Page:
Winterlude in Ottawa starts tomorrow – February 3. Though this may be a historic year for not being able to skate on the canal due to warm temperatures, anyone who's ever lived in Ottawa has fabulous memories of this internationally renown winter festival.
My favourite story unfolded during my first winter in the city, right after graduation from the Radio and Television Arts program at what's now TMU in Toronto. I'd just landed in Ottawa after spending the summer as a whitewater filmmaker on the Ottawa River, and was scraping together a living as a freelancer.
Fortunately, TSN had just gone on air the year before. My fellow TMU classmate Scott Moore had joined them and was throwing me bits of work to help me out. That's how I found myself out on the ice of the Rideau Canal with a camera crew on a frosty day in early February to cover the opening day of Winterlude.
It was a dream gig for me – a chance to put on my skates and chat with visitors on camera to find out what they loved most about the Festival. What could go wrong?
Plenty, as everyone who's ever done "streeters" (impromptu interviews on the street), knows. Everything was going great until I stopped to chat with a Dad and his young son. Kids usually make for TV gold so I figured this interview would be a winner.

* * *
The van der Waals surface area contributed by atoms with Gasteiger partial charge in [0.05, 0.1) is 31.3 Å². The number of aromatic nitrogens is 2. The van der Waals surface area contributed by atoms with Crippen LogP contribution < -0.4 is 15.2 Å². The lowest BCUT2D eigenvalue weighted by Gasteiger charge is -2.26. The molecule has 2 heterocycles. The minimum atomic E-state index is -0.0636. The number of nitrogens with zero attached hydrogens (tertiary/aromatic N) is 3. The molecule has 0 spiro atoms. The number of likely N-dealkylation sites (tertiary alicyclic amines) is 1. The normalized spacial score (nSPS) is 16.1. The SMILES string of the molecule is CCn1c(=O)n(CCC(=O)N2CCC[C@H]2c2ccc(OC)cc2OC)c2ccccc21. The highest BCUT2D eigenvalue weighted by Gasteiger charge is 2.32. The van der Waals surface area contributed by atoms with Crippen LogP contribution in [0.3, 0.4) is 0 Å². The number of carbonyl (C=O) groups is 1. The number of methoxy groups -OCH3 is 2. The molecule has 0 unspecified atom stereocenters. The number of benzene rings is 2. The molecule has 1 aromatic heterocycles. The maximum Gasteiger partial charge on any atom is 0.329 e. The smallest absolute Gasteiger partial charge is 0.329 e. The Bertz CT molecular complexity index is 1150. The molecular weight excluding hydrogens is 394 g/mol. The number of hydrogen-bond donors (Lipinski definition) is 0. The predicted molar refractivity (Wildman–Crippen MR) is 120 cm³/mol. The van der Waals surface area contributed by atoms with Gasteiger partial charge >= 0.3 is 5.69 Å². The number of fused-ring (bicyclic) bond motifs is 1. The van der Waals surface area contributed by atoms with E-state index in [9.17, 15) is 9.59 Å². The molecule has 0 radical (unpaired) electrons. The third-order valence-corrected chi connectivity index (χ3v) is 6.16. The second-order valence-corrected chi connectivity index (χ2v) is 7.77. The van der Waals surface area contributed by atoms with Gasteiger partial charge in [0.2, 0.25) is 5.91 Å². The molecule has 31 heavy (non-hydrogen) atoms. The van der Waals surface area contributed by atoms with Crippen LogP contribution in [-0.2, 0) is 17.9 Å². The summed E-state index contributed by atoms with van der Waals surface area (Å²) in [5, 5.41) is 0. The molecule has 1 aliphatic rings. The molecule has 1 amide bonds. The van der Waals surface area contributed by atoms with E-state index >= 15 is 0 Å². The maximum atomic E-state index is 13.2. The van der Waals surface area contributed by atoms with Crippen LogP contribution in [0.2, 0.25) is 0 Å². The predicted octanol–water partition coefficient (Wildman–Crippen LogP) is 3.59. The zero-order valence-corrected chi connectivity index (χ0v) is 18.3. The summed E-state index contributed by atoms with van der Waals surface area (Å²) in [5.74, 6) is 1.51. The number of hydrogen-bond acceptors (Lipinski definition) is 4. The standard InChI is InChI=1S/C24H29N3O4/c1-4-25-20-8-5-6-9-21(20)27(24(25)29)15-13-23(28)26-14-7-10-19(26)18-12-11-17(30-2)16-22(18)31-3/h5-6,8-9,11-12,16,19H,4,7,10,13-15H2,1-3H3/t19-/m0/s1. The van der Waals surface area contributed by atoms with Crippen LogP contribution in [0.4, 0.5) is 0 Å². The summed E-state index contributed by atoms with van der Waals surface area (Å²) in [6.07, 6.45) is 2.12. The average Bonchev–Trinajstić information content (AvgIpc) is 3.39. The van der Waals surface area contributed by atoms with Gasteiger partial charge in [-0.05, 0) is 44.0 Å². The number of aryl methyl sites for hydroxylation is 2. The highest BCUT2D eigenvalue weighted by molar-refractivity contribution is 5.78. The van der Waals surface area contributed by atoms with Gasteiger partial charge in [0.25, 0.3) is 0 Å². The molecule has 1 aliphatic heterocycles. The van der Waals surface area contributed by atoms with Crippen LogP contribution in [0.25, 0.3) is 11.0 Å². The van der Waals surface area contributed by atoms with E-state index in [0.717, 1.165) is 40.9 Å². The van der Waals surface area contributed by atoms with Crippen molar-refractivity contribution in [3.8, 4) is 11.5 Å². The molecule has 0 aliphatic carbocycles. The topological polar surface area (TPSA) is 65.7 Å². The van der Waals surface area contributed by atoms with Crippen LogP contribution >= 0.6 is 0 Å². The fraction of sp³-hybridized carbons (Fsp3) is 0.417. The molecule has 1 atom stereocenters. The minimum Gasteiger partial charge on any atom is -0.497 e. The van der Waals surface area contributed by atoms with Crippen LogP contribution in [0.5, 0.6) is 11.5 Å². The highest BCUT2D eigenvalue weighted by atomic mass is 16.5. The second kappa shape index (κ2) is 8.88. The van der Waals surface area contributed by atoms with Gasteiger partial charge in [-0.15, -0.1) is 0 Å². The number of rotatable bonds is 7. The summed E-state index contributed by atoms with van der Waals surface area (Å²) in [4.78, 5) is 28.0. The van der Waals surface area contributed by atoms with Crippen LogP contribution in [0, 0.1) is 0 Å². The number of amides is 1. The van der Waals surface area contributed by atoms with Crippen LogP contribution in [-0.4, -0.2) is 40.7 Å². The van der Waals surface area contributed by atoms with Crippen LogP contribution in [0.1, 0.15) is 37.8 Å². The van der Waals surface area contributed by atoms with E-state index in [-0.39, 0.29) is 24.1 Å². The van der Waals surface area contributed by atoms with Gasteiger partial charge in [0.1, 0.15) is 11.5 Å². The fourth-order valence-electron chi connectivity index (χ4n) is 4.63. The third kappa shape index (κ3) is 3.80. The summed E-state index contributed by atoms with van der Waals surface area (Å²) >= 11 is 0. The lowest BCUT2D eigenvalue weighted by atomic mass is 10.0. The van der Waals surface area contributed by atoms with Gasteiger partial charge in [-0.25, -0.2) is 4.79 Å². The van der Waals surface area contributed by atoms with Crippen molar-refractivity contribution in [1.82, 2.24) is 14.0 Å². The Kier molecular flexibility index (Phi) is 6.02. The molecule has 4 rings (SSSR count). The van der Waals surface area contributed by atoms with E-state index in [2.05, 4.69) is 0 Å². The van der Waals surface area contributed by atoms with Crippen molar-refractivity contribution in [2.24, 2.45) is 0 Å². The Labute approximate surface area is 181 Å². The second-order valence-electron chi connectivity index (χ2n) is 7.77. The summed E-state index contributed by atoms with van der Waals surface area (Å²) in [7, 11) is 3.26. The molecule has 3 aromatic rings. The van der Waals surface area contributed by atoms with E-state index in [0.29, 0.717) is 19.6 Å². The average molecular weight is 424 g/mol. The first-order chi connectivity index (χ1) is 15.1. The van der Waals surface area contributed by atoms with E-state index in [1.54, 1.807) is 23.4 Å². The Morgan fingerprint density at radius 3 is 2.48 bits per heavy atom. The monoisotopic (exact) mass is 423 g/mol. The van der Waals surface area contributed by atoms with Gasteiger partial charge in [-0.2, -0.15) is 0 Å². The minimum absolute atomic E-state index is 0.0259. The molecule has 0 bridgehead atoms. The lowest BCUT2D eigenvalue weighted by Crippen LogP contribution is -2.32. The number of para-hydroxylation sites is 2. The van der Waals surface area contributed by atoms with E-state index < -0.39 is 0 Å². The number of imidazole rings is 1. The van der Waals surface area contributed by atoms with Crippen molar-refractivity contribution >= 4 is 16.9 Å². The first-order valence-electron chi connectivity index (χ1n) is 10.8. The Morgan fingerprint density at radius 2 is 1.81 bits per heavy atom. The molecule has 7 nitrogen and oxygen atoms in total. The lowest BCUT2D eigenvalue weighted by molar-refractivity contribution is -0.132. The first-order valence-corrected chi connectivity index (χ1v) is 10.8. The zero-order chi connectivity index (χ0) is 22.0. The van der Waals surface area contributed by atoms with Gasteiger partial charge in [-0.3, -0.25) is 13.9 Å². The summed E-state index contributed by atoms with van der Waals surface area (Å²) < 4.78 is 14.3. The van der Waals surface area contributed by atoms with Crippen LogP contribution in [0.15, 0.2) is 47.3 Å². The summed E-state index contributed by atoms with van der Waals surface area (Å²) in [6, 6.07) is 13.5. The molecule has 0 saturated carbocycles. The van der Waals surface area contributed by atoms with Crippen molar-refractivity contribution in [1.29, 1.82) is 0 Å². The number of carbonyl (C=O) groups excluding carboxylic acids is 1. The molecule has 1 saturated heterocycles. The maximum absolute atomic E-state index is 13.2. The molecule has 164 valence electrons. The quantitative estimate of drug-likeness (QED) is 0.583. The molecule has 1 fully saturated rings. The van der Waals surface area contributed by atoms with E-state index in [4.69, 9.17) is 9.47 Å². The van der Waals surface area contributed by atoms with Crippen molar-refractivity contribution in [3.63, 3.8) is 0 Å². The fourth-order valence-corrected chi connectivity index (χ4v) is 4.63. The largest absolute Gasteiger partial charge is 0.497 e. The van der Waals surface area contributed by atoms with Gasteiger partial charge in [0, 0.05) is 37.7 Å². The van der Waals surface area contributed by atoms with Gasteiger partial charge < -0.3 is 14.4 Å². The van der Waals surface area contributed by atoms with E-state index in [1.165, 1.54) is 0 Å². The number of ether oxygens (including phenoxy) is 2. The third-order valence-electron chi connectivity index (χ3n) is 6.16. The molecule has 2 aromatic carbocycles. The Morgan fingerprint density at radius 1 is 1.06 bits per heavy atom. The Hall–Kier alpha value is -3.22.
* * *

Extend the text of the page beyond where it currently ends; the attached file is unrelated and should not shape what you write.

"Hey, are you having fun?" I asked the boy. "Yes!" Rats. I forgot. Never ask a yes or no question because you can't do anything with just "Yes". "What do you like best about Winterlude?" I asked. Better question. Okay, I'm on a roll. "Beaver Tails!", the kid exclaimed.
"Crap. WTF is a beaver tail?" I thought. This was back in the 80s before this fried donut-like mouthwatering treat had become popular and, lacking any other info, I was left with only potentially lewd meanings.
Was this a trick? I started to panic. Surely nobody named a product for kids Beaver Tails. Did Scott set me up to have the kid say something embarrassing to me to see how I'd handle it? Was there a hidden camera watching me? Damn it. I took a deep breath and looked the kid square in the eyes. Nothing there but ecstasy at the prospect of OD'ing on sugar and fat.
Still, I wasn't taking any chances, Instead of asking him what a Beaver Tail was for the benefit of the TV audience, I bailed and started talking about hockey to his Dad instead.
As we skated away to look for other interview subjects, I made a mental note that became one of my golden rules for interviewing people on camera – never ask someone a question to which you don't already know the answer!
If you ever get a chance to skate on the Rideau Canal, do it! I guarantee you'll never forget it.